08/09 - Hurricane! Lessons Learned: A Special Edition | Louisiana Public Square | LPB
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Play Button  Full Program - What did hurricanes Katrina, Rita and Gustav teach us about coping with catastrophe?
Play Button  Backgrounder - Backgrounder
Play Button  Extra - Personal Views - Jason Ard
Play Button  Extra - Personal Views - Lawrence Callender
Play Button  Extra - Personal Views - Ronnie Cotton
Play Button  Extra - Personal Views - JoAnne Moreau

08/09 - Hurricane! Lessons Learned: A Special Edition

What did hurricanes Katrina, Rita and Gustav teach us about coping with catastrophe?

LPB partnered with Mississippi Public Broadcasting for an in-depth look at how procedures, policies and planning for hurricanes have changed in the last four years. In that time, three of the ten costliest hurricanes on record — Katrina, Rita and Gustav — struck Louisiana. Katrina made a second landfall in Mississippi, leaving behind unprecedented havoc and a harsh education in the discipline of disaster. What did these events teach us about coping with catastrophe?

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Lessons Learned: Personal Views

2005 produced two mega-disasters: hurricanes Rita and Katrina. Between them, well over a million lives were disrupted. Hundreds of thousands of homes damaged or destroyed. More than 1,800 deaths reported. Great disasters produce great suffering and loss. They also produce heroes and heroic deeds: the much-praised Coast Guard flyers who lifted tens of thousands of victims from New Orleans rooftops; Louisiana Fisheries and Wildlife personnel who ferried water-soaked residents from flooded areas to high ground; faith-based organizations and other non-governmental groups that pitched in with hot meals, shelter and kindness. Among the thousands of stories of first responders, here are three that relate some of the many lessons learned from the storms of 2005. They each capture a tiny sliver of a many-faceted narrative, one that will remain with us long after the last signs of disaster disappear from Louisiana and Mississippi. (Video clips included in the player above.)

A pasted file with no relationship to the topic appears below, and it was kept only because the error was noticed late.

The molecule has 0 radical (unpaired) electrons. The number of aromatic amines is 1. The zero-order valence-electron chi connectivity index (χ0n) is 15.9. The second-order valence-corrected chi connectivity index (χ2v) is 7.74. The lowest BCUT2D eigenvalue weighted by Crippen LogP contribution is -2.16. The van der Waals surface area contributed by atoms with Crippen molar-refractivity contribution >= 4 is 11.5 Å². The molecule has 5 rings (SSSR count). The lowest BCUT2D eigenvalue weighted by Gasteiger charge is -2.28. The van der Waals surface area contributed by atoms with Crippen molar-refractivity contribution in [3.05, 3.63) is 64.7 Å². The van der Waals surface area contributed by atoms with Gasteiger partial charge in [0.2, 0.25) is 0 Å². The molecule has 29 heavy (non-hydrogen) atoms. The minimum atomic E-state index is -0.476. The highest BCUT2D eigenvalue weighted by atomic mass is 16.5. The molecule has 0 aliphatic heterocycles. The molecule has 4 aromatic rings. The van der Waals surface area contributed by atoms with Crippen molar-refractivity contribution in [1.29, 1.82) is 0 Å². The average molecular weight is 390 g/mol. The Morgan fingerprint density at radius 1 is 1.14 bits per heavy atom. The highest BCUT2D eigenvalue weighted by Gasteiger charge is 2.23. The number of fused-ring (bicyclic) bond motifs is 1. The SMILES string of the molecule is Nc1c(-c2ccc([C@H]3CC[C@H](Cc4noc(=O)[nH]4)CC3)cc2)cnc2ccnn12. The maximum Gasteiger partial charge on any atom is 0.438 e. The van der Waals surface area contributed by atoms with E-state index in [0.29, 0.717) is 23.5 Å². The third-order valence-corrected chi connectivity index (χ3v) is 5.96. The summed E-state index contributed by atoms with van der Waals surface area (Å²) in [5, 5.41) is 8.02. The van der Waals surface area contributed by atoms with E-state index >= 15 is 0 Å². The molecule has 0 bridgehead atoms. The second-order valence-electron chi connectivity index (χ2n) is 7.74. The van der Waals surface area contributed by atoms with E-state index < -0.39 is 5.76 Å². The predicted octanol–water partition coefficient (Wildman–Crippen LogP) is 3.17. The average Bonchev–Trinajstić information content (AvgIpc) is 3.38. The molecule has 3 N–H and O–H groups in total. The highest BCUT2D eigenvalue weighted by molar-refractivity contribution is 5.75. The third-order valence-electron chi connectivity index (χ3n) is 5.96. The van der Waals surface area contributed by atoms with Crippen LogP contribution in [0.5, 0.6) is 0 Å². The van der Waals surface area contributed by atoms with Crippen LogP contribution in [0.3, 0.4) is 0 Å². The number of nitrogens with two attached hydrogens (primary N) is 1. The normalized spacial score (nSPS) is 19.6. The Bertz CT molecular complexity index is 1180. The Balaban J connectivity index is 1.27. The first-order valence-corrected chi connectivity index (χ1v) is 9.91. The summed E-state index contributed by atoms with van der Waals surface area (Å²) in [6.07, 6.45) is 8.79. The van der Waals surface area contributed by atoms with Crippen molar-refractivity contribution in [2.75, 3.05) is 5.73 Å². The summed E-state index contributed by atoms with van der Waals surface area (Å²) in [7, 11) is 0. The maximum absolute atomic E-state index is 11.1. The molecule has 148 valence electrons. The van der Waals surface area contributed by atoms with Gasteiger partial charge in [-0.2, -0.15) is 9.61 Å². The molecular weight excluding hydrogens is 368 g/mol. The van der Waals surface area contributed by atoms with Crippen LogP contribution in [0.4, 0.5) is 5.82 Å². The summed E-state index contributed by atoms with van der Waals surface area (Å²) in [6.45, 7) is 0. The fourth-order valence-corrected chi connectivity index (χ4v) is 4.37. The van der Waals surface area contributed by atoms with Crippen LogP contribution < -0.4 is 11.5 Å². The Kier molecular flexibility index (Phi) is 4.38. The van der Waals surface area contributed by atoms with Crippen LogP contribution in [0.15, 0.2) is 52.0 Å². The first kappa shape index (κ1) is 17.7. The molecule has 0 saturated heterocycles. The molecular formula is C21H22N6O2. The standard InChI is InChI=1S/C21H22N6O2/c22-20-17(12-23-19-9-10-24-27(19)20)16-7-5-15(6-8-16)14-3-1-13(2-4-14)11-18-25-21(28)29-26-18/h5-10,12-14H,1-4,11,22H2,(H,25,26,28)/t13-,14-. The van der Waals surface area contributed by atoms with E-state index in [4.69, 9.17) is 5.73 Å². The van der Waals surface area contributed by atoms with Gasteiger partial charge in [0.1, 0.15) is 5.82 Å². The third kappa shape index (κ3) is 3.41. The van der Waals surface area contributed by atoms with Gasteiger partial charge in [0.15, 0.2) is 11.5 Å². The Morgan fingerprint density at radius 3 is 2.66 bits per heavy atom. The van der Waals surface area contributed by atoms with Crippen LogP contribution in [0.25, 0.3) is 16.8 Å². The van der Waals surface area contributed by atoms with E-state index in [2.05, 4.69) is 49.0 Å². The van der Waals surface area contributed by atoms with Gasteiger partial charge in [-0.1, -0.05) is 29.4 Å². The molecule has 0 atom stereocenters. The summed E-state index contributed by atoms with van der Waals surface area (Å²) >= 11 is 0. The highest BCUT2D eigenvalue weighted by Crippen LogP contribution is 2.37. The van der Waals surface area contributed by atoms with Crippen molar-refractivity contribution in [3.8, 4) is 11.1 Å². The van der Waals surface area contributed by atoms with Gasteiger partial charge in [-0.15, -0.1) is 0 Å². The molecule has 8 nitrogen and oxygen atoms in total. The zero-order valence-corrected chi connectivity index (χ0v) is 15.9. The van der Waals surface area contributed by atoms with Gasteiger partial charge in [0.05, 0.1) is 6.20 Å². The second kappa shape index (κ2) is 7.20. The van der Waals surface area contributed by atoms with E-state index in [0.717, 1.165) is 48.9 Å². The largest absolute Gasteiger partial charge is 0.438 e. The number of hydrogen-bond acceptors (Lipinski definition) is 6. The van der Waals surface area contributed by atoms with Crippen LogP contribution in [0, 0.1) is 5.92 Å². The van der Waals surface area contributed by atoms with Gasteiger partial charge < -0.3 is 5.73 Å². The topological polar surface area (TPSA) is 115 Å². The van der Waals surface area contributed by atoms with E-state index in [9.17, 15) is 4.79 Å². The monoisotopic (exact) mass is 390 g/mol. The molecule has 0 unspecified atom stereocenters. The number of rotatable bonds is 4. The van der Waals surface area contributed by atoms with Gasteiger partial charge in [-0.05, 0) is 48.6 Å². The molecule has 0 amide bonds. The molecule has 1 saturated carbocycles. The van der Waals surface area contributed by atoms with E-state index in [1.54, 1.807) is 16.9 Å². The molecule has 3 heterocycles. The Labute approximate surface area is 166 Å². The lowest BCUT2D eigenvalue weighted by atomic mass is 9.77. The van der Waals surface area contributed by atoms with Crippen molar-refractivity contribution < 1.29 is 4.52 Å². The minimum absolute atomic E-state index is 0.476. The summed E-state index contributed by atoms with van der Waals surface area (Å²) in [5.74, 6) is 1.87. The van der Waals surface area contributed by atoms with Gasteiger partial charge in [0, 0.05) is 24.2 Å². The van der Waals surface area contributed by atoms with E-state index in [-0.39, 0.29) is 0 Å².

Jason Ard, Chief Criminal Deputy, Livingston Parish

"Although you may think this facility holds up, you get in there and the air conditioner breaks; the bathrooms aren’t equipped for you to have anywhere from 200 to 600 people live there, because they’re not leaving." ~ Jason Ard

Lawrence Callender, Assistant Chief of Police, French Settlement
(During Katrina, Callender was Deputy Director of Special Ops, Livingston Parish Office of Homeland Security & Emergency Preardness)

"We need to be constantly vigilant of the lessons that we documented that we should learn. We need to review that lesson plan. We don’t need to put it on the shelf to gather dust." ~ Lawrence Callender

Ronnie Cotton, Director, Livingston Parish 911 Call Center

"I worry about the folks who cannot take care of themselves, and rely totally on someone else getting them to where ever they need to go." ~ Ronnie Cotton